Nuclear Provides 62% of Ontario’s Electricity
Nuclear power generated 62 per cent of Ontario’s electricity for the year of 2014, recently released data shows.
The Independent Electrical System Operator (IESO) bought 94.9 terawatt hours of electricity from nuclear generators in 2014. That’s 62 percent of electricity delivered through Ontario’s grid, up from 59 per cent in 2013.
Better yet – the nuclear power industry delivered all this electricity at roughly six cents per kilowatt-hour. That’s well below the average price paid by Ontario consumers of 8.5 cents.
In just six years, nuclear has increased to 63 per cent from 53 per cent in 2008, according to the IESO.
This confirms the wisdom of Ontario’s strategic investment in nuclear energy and shows its enduring benefits.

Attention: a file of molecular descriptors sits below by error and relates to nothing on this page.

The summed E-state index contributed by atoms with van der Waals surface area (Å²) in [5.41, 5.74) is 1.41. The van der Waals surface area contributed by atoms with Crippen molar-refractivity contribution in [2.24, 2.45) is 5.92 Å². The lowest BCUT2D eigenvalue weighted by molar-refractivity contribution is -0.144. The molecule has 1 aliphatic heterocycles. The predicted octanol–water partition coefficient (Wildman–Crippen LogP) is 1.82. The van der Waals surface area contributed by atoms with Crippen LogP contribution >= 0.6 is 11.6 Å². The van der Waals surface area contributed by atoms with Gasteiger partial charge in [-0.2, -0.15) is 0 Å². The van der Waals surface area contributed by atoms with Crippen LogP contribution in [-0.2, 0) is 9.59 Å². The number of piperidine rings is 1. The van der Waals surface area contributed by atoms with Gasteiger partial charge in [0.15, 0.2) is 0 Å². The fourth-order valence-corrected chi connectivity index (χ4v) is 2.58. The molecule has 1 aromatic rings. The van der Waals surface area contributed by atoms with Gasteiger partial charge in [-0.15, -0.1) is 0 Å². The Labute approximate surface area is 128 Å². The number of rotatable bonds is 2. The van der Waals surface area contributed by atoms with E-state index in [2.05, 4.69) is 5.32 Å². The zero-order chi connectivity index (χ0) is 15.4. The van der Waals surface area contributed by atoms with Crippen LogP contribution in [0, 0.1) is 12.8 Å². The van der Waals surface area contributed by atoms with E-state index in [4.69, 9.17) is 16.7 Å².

Nuclear power continues to provide Ontario with safe, reliable, and carbon-free electricity at a price well below the rates set in Ontario’s regulated-price plan. The province’s nuclear electricity providers – Ontario Power Generation Inc. and Bruce Power – received approximately six cents per kilowatt hour in 2014.
In addition to affordable electricity, the nuclear industry provided significant economic benefits to Ontario through thousands of durable, high-paying jobs. According to Canada’s Manufacturers and Exporters, the nuclear industry employs about 60,000 people directly and in its supply chains.
Rejuvenating ten of Ontario’s 18 nuclear reactors would add thousands more jobs between 2016 and 2031.